Getting Started - Chapter 4 - Avoiding a Car Crash

Avoiding a Car Crash

The simplest way of seeing if two meshes are in contact is to use the intersectsMesh method, as in


which will be true if a box bounding mesh1 would overlap with a box bounding mesh2. Each mesh has a built-in bounding box which lies close to the surface of the mesh that is used in checking the intersection of the meshes.

dudebox carbox

Since the character's walk and the car's journey are not phased together there will be a time when they are in the same place. However it is not possible to predict when the character, taking its long walk around the village, and the car, on its short journey, might intersect. In order to demonstrate the intersectsMesh method we will make the character walk backwards and forwards across the stopping place of the car.

In our case we want the character to stop moving if the car is in a "hit" zone and the character is not. It would, after all, be dangerous for the character to stop if they are both in the danger zone. In our case because of the way the Dude is constructed we need to use one of its children to check intersection. Basically Dude is just a holder node for the head, torso, legs and arms and the box bounding it is too small to be effective in this case..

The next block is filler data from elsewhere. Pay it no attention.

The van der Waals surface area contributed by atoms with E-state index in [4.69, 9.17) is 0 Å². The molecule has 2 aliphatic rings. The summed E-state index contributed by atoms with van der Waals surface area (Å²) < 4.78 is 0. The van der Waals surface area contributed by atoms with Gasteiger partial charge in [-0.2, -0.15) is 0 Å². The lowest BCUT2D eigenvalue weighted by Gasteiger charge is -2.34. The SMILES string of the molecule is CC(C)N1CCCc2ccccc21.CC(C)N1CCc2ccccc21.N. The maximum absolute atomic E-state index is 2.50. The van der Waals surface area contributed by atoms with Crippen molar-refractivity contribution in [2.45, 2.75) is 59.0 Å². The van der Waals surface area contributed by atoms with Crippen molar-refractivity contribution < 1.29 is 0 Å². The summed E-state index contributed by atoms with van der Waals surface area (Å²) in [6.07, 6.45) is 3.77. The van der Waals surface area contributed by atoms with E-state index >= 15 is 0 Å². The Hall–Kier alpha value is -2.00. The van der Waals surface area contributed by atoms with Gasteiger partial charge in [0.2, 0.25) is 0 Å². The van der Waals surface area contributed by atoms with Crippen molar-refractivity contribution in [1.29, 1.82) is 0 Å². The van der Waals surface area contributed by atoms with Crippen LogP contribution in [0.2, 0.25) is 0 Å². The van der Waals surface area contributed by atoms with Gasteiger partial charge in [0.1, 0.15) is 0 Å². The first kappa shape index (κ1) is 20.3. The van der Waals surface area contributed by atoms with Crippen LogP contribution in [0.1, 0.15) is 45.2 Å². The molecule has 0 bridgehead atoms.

Basic Collision Detection

Now make the hit box invisible.

Basic Collision Detection Invisible Box

This repeated animation looks a bit out off place. Even if we revert back to the character walking around the village the repetition of the car not only looks a bit silly it is also annoying. Let's improve the environment a little so that the car can appear to be driving through the village. We will place the village in a valley with distant hills created from a height map and put a road in for the car to travel along. While we are doing that let's add a sky and some distant trees.